Swerve was lucid and interesting history, moving seamlessly around a 1,500 year timeframe. I was especially drawn in by the excellent narration - it did the work justice.
At first I didn't like the narrator but his elegant sounding Italian won me over somewhat.
I don't know. Maybe.
I was inspired to look up some names. Those people were real...I could find them in Wikipedia.
The humanist poet, Lucretious
Penned some verses the Church thought were specious
When Poggia found 'em
He spread 'em around 'n
Pretended to think them facetious.
I was attracted to this book because of the Pulitzer Prize recommendation. I like well written books about antiquity, classical philosophy & languages, etc. I'm about two hours into it. There is fascinating information about how books were written and preserved over the centuries. But this book is also an anti-Christian polemic. Early Christian intellectuals and leaders are criticized for their asceticism and alleged intolerance. Mr. Greenblatt draws caricatures and straw men and then compares them to his idealized versions of Epicurean philosophers and pagans. Frankly, I have had enough of that. I wish I could get my money back. I cannot listen to this book anymore.
There is some flavor of Mr.Ballerini reading a dirge for the loss of 98% of books and works from antiquity, as well as Christian mobs destroying libraries and worms eating scrolls and codices. His reading style was not as sad as listening to someone reading thousands of names of people who have died in some public memorials, I've been to. No,I wouldn't go that far.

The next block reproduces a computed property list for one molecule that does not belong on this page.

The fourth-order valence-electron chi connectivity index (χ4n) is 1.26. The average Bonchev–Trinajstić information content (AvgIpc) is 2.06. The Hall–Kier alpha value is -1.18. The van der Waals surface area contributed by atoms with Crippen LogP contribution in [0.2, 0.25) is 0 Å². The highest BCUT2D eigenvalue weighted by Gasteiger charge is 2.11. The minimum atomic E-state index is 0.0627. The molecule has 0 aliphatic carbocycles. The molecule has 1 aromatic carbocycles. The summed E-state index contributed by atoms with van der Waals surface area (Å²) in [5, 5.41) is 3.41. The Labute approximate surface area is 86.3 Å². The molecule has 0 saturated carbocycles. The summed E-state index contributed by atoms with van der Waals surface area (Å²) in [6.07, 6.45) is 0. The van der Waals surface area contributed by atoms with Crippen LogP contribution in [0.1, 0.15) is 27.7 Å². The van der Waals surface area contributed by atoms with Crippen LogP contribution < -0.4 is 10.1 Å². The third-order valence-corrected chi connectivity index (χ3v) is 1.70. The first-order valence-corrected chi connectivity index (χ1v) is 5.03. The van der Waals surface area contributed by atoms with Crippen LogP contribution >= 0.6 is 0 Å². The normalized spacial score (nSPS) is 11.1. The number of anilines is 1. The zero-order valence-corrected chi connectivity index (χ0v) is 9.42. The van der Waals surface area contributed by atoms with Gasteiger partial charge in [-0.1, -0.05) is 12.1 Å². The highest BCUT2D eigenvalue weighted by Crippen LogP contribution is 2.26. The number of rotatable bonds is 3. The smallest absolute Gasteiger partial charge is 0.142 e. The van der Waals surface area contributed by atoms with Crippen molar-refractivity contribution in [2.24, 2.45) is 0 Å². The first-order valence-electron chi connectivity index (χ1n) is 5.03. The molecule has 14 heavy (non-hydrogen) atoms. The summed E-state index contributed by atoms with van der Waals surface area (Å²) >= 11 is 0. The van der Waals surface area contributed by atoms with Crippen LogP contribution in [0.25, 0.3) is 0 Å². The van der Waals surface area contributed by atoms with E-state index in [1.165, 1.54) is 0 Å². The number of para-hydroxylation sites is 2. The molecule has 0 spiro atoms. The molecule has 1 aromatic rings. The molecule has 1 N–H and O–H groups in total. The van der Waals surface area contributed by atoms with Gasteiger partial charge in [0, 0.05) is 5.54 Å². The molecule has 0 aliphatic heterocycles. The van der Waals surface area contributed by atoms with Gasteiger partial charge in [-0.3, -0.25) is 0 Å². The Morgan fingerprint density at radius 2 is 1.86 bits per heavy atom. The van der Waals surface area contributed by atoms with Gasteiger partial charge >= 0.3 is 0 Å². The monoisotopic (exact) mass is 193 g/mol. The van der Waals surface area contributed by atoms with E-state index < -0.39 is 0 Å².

There was information about the creation of books in antiquity. I liked the description of what scribes did, where they did their work, what kind of writing materials they used, how books were preserved. The description of recovering a library at Pompeii was good.
If you don't like Christianity or believe that orthodox Christians from the past tried to stop people from enjoying themselves altogether and that Epicurean philosophers have a better answer for the human race, then this is the book for you. It is well researched in some respects and well written.
Before I read this book I read "On The Nature Of Things" first. I hate reading books about a book before reading the actual subject-book first. That way I can have better appreciation of what the subject the author is talking about. This book 'The Swerve" is more about the era of rediscovery in the early 15th century, than about Lucretius. If you are intent to know about Epicureanism or Lucretius this could be one book, but the study is a broad one and you will need to find other authors that specifically focus on that material. To be sure the rediscovery of books like the work of Lucretius, did not help the theocracy of that time. The author does a good job humanising the long dead book hunters of the late middle ages. That is the best aspect of this book. Its the story of book hunters and the beginning of the end of Christian theocracy in Europe, not the story of Lucretius.
I'm not sure what I enjoyed more about this book, the history of manuscripts and the lengths of adventure one had to go through in order to discover them in the middle ages, the insights into the philosophy and worldview of a certain class in Roman society, or the fresh view on the birth of the Renaissance. But one thing that is certain is that I enjoyed all these aspects in this performance. In some ways this book is a hodgepodge of diverse subjects from the history of free thinking to the history of ancient manuscripts, but it never feels disjointed. It was one of those works that, when it ended after nearly 10 yours, left you yearning for more. After finishing this audio book, I went on to read Lucretius' 'On the Nature of Things', the rediscovery of which was the topic of this work, which was also a fascinating work in its own right, but not nearly as fun or as riveting of this superb performance.